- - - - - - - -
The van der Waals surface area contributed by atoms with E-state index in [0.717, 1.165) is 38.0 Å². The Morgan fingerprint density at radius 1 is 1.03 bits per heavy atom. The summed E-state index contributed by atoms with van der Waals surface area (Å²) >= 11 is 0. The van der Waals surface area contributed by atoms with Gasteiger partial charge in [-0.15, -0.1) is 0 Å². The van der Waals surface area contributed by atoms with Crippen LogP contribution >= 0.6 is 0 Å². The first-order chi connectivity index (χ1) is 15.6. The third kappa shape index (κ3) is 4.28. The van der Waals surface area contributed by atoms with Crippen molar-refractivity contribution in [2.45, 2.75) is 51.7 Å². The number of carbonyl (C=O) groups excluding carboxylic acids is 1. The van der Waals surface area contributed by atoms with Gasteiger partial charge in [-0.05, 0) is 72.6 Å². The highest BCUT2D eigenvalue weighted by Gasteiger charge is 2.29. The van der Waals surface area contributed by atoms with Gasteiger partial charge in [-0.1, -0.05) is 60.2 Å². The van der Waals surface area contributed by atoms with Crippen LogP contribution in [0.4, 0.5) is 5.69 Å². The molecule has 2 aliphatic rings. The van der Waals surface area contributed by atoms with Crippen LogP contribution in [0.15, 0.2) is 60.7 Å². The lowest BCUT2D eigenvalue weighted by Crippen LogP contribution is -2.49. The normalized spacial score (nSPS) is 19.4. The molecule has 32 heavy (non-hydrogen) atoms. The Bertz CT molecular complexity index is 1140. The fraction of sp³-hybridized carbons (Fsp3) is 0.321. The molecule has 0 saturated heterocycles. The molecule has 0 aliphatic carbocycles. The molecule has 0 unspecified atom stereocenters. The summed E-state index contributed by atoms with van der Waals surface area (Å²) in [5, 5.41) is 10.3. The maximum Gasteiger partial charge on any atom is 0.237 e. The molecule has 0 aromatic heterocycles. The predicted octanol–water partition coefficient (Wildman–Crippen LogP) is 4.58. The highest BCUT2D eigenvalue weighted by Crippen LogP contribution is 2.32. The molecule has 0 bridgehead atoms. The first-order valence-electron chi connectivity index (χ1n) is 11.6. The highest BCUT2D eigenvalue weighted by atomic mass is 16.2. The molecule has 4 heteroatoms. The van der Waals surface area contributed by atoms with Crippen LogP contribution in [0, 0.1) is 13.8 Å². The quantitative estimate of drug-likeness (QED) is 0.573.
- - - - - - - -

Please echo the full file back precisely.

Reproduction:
The van der Waals surface area contributed by atoms with E-state index in [0.717, 1.165) is 38.0 Å². The Morgan fingerprint density at radius 1 is 1.03 bits per heavy atom. The summed E-state index contributed by atoms with van der Waals surface area (Å²) >= 11 is 0. The van der Waals surface area contributed by atoms with Gasteiger partial charge in [-0.15, -0.1) is 0 Å². The van der Waals surface area contributed by atoms with Crippen LogP contribution >= 0.6 is 0 Å². The first-order chi connectivity index (χ1) is 15.6. The third kappa shape index (κ3) is 4.28. The van der Waals surface area contributed by atoms with Crippen molar-refractivity contribution in [2.45, 2.75) is 51.7 Å². The number of carbonyl (C=O) groups excluding carboxylic acids is 1. The van der Waals surface area contributed by atoms with Gasteiger partial charge in [-0.05, 0) is 72.6 Å². The highest BCUT2D eigenvalue weighted by Gasteiger charge is 2.29. The van der Waals surface area contributed by atoms with Gasteiger partial charge in [-0.1, -0.05) is 60.2 Å². The van der Waals surface area contributed by atoms with Crippen LogP contribution in [0.4, 0.5) is 5.69 Å². The molecule has 2 aliphatic rings. The van der Waals surface area contributed by atoms with Crippen LogP contribution in [0.15, 0.2) is 60.7 Å². The lowest BCUT2D eigenvalue weighted by Crippen LogP contribution is -2.49. The normalized spacial score (nSPS) is 19.4. The molecule has 32 heavy (non-hydrogen) atoms. The Bertz CT molecular complexity index is 1140. The fraction of sp³-hybridized carbons (Fsp3) is 0.321. The molecule has 0 saturated heterocycles. The molecule has 0 aliphatic carbocycles. The molecule has 0 unspecified atom stereocenters. The summed E-state index contributed by atoms with van der Waals surface area (Å²) in [5, 5.41) is 10.3. The maximum Gasteiger partial charge on any atom is 0.237 e. The molecule has 0 aromatic heterocycles. The predicted octanol–water partition coefficient (Wildman–Crippen LogP) is 4.58. The highest BCUT2D eigenvalue weighted by Crippen LogP contribution is 2.32. The molecule has 0 bridgehead atoms. The first-order valence-electron chi connectivity index (χ1n) is 11.6. The highest BCUT2D eigenvalue weighted by atomic mass is 16.2. The molecule has 4 heteroatoms. The van der Waals surface area contributed by atoms with Crippen LogP contribution in [0, 0.1) is 13.8 Å². The quantitative estimate of drug-likeness (QED) is 0.573.